Starting this day, participants in the Porsche Mobil 1 Supercup will be filling their cars with a special fuel synthesized by ExxonMobil. The first iteration of the mixture is based on second-generation biofuels, and the second, which will begin testing in 2022, will already receive synthetic components. By using this fuel in production vehicles, greenhouse gas emissions can be reduced by 85 percent.
While some manufacturers are abandoning the development of internal combustion engines and announcing a complete transition to electricity, Porsche is talking about preserving the internal combustion engine, both independently and as part of hybrid installations. According to the company, synthetic fuels will help extend the life of piston engines. And the first serious steps in this direction the Germans made last year, announcing the start of construction in Chile of a commercial plant for the production of carbon-neutral methanol and gasoline (eFuel).
Haru Oni will be built in the south of the country, in the province of Magallanes. The choice of this location is due to the favorable wind conditions, which will reduce the cost of energy obtained from renewable sources. ExxonMobil is Porsche’s project partner. The company has already synthesized the first version of the Esso Renewable Racing Fuel, which the Porsche Mobil 1 Supercup will start using this year. So far, the fuel is mainly a mixture of second-generation biofuels. But in 2022, it will begin to be made from components of carbon-neutral methanol. E-Methanol will be produced at Haru Oni, mixing hydrogen with carbon dioxide captured from the air.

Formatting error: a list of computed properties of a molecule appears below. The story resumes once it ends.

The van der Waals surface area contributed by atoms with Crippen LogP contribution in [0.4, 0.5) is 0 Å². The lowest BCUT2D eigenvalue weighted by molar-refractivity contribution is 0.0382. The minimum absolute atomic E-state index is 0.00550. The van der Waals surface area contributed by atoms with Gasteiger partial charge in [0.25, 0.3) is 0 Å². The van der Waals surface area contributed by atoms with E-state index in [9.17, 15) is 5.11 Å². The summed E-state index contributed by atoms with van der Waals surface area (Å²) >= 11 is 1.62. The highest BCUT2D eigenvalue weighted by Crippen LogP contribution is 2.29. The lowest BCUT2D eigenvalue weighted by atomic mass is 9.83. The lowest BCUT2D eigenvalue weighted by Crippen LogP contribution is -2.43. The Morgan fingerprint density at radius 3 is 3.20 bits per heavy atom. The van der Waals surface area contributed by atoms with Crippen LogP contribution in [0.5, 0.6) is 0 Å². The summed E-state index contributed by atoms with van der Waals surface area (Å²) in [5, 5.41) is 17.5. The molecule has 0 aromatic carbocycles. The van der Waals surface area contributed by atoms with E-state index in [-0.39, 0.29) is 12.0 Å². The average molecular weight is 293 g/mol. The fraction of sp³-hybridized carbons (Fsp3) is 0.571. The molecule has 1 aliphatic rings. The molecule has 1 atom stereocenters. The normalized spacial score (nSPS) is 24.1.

Porsche has high hopes for such fuel. After all, low-carbon gasoline that meets current fuel standards could reduce harmful emissions by 85 percent. In the meantime, it will only be used in racing cars and in Porsche Experience centers, but in the future the company will switch to synthetics production sports cars. It also keeps vintage Porsches alive. Along with Porsche, interest in synthetic fuels has been shown by Audi, Bentley, BMW, Aston Martin and McLaren. However, it is believed that the technology will become truly mainstream only in ten years.